Last week, hedge fund titan George Soros grabbed headlines after it was announced he had come out of semi-retirement and placed bearish bets, shorting the S&P 500 and buying gold.
Hedgeye Potomac is hosting a call with one of Washington’s top political strategists, Scott Reed, to share insight on the presidential election, the upcoming Democratic and Republican conventions, and outlook on the Senate and House races this fall.
The call will take place on Tuesday, June 21st at 11am ET with prepared remarks from Reed followed by Q&A.
KEY TOPICS ON THE CALL WILL INCLUDE
ABOUT SCOTT REED
Scott Reed is the senior political strategist at the U.S. Chamber of Commerce. He is responsible for overseeing the Chamber’s federal voter education program. Reed created and implemented the blueprint for that strategy to help recruit business-friendly candidates, overseeing traditional and digital advertising campaigns, and identifying credible messengers to showcase the importance of the free enterprise system.
Reed was campaign manager for Bob Dole’s 1996 presidential campaign. He oversaw the national campaign, which included political strategy, policy development, communications, and advertising during the GOP primary and the general election. In addition, he directed preparations for the 1996 Republican National Convention in San Diego and the vice presidential selection process of Jack Kemp. In 1993, Reed was appointed executive director of the Republican National Committee. He served as chief operating officer of the GOP during the historic elections in 1993 and 1994 when the Republicans gained control of both the House and the Senate for the first time in more than 40 years. During the Bush administration, Reed served as chief of staff to Secretary Jack Kemp at the Department of Housing and Urban Development. He directed personnel, political, and policy matters, employing a long-term empowerment and privatization program.
Confirmation Number: 13638941
Takeaway: Misguided? Out to lunch? Delusional? You decide.
That was San Francisco Fed head John Williams' call in January of this year.
Now that the Fed has turned dovish (again), with poor economic data continuing its past peak cliffdive, markets are discounting the probability of any rate hike in 2016 at all. Currently, the market's probability of a hike isn't above 50% until February 2017.
Going out on a limb here ... but five hikes look like a stretch (given that there are just five meetings left in 2016).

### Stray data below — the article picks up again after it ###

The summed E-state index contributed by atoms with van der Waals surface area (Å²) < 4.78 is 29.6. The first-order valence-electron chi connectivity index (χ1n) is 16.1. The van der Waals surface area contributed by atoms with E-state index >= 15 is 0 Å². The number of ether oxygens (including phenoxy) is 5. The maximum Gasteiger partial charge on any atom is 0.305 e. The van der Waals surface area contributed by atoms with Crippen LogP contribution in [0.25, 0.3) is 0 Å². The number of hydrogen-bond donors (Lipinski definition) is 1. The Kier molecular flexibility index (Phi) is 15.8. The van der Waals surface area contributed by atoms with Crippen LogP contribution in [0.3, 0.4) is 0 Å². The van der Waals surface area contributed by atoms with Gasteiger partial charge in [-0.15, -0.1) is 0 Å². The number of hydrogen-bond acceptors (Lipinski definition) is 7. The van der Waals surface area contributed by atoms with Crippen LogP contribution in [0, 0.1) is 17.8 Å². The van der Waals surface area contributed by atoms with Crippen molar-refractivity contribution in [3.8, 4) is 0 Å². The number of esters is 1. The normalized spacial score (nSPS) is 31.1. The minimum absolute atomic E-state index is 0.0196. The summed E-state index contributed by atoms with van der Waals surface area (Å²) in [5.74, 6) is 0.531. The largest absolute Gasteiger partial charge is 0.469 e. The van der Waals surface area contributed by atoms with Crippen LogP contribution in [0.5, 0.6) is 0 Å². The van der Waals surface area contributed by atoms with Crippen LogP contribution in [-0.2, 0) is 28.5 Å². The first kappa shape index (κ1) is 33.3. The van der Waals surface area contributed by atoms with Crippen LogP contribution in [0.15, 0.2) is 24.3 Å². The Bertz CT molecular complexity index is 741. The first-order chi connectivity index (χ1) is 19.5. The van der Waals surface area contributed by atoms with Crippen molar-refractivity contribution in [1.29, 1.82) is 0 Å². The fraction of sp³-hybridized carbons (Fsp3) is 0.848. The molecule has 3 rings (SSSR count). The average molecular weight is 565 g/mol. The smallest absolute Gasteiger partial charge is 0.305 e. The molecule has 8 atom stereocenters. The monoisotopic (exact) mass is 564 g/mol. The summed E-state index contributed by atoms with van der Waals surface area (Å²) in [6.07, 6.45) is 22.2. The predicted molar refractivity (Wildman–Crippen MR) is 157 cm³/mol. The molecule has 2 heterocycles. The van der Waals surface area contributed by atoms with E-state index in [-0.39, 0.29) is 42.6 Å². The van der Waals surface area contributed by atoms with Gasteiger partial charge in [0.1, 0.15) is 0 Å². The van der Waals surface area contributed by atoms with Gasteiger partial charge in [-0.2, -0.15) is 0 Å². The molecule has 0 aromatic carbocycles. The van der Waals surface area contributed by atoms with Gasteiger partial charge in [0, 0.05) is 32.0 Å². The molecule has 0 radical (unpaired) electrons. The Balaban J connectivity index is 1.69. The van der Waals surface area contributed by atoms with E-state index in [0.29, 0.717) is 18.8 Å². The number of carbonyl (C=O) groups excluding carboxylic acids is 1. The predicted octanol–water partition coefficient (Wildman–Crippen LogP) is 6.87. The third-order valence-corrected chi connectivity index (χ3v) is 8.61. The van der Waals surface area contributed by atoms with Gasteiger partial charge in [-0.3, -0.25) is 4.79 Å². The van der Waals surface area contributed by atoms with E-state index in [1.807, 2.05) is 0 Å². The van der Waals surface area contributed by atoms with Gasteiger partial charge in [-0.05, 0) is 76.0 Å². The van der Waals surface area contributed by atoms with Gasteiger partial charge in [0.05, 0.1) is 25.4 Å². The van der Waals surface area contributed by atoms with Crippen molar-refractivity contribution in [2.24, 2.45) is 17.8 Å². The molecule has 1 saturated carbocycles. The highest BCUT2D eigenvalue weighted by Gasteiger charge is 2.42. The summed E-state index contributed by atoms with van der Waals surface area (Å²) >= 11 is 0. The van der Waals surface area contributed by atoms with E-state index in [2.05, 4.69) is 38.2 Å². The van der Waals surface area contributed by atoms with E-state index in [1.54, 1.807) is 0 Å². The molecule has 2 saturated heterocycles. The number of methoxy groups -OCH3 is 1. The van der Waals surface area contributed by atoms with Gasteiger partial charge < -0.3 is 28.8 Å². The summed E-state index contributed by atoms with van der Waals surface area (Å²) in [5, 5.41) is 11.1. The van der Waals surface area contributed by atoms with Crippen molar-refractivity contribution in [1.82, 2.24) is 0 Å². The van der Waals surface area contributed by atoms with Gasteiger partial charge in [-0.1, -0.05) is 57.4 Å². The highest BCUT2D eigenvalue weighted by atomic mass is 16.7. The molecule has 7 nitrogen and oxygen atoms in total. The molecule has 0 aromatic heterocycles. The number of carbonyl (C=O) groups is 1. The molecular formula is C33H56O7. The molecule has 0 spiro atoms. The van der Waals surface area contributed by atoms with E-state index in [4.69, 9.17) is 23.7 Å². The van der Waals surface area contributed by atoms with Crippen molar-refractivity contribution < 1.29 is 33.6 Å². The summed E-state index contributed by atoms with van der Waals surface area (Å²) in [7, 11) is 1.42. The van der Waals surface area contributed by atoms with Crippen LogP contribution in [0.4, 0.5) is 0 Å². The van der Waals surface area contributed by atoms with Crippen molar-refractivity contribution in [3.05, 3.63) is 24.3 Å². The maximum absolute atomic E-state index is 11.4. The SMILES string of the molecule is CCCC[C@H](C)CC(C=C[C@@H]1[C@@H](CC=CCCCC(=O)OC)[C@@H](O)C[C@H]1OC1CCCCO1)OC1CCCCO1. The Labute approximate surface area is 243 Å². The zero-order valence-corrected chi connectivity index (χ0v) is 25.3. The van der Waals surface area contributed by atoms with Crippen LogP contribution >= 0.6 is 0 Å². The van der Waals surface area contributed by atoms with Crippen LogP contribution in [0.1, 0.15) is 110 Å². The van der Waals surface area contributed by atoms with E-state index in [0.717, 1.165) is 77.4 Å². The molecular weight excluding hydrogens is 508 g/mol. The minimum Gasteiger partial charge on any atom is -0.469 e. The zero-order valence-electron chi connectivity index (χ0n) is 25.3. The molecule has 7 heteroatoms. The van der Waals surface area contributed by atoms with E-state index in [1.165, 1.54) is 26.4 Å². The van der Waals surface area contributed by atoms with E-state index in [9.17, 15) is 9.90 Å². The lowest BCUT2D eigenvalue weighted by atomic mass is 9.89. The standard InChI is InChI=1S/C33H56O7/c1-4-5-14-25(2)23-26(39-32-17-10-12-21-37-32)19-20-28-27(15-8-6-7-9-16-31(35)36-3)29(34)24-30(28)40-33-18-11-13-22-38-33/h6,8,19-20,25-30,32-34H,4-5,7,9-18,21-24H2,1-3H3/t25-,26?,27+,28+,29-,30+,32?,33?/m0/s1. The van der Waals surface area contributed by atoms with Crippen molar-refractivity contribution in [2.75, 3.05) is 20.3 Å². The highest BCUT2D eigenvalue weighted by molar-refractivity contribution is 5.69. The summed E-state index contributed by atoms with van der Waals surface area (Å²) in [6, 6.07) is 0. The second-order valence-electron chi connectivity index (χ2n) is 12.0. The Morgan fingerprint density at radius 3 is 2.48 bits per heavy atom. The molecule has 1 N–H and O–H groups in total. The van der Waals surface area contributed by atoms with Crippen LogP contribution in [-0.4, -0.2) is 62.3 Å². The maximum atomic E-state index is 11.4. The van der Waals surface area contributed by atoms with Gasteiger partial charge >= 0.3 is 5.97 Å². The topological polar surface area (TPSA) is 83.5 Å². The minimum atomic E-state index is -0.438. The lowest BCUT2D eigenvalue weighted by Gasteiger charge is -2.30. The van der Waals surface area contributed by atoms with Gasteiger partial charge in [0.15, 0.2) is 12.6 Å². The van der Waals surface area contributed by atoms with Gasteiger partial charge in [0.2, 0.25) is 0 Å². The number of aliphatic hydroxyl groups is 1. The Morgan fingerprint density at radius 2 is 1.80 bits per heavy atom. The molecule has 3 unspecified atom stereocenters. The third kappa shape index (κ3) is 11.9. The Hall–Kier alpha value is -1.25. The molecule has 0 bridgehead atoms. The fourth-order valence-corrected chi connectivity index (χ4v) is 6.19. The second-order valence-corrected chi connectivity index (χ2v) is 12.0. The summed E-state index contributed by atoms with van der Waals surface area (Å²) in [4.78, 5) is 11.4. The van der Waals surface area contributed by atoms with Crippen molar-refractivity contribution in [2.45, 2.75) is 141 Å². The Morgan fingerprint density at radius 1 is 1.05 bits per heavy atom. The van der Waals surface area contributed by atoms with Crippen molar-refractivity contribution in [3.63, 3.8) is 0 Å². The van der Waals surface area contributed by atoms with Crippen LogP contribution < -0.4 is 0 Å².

Click to enlarge
Here's an illuminating excerpt from the interview with CNBC's Steve Liesman back in January, in which John Williams discussed his rate hike outlook.
LIESMAN: So let's talk about the path for Fed rate hikes this year. The median seems to suggest four this year. Is that also your forecast?
WILLIAMS: Well, I think that given the forecast they have for where the economy's going, what's happening with inflation – and inflation is the one thing that we're still struggling to get back to our 2% goal. That to me is the main focus. You know, I think something in that 3 to 5 rate hike range makes sense, at least at this time. But we're data dependent. We continue to be data dependent so the data's suggesting that gradual pace of rate hikes makes sense. But we'll have to re-evaluate that, reassess that, based on where we see inflation and other indicators that kind of are factors in inflation and how we see economic growth over the next year." (Emphasis added)
Williams continued saying that, by his estimation, U.S. GDP is headed toward 2% at the end of this year.
(**If you'd like to read more Fed nonsense, here's the full transcript of the interview with links to the video.)
The total percentage of successful long and short trading signals since the inception of Real-Time Alerts in August of 2008.
Takeaway: This is very bad for HBI almost any way we slice it.
A quick note on the CEO stepping down at HBI, which is on our Best Idea List as a Short.
a) HBI is the leader in a no-growth category
b) Starting to feel pressure from competition at the high-end (Tommy John, Lululemon, Underarmour, etc…) while getting incrementally squeezed at the low end as Gildan gets heavier into underwear.
c) Margins are beyond peak as factory utilization (something most retail analysts don’t understand) is at peak of 90%+, and cotton costs are near trough.
d) The primary channels where HBI sells its product clearly have too much inventory (WalMart, Target, Macy’s, Kohl’s, JC Penney, etc…)
e) Due to the grim outlook in its ‘core’ business, HBI has been acquiring other businesses at what we’d consider an alarming rate at equally alarming prices. Its latest acquisition – an underwear company in Australia -- is at 12x EBITDA according to the acquired company – despite Noll’s assertion that they were buying it closer to 10x EBITDA. Noll announced that he is stepping down before that deal even closes.
f) HBI takes egregious special charges that strip out of earnings costs that would otherwise prevent management from getting paid, according to what is dictated in the proxy statement. These ‘adjusted earnings’ have been a key factor in Noll’s compensation, allowing him to sell $26mm in stock over the past 7 months.
g) It’s tax rate of 8.8% is unsustainably low, and is likely to head closer to a normal rate for your average US tax-paying multinational.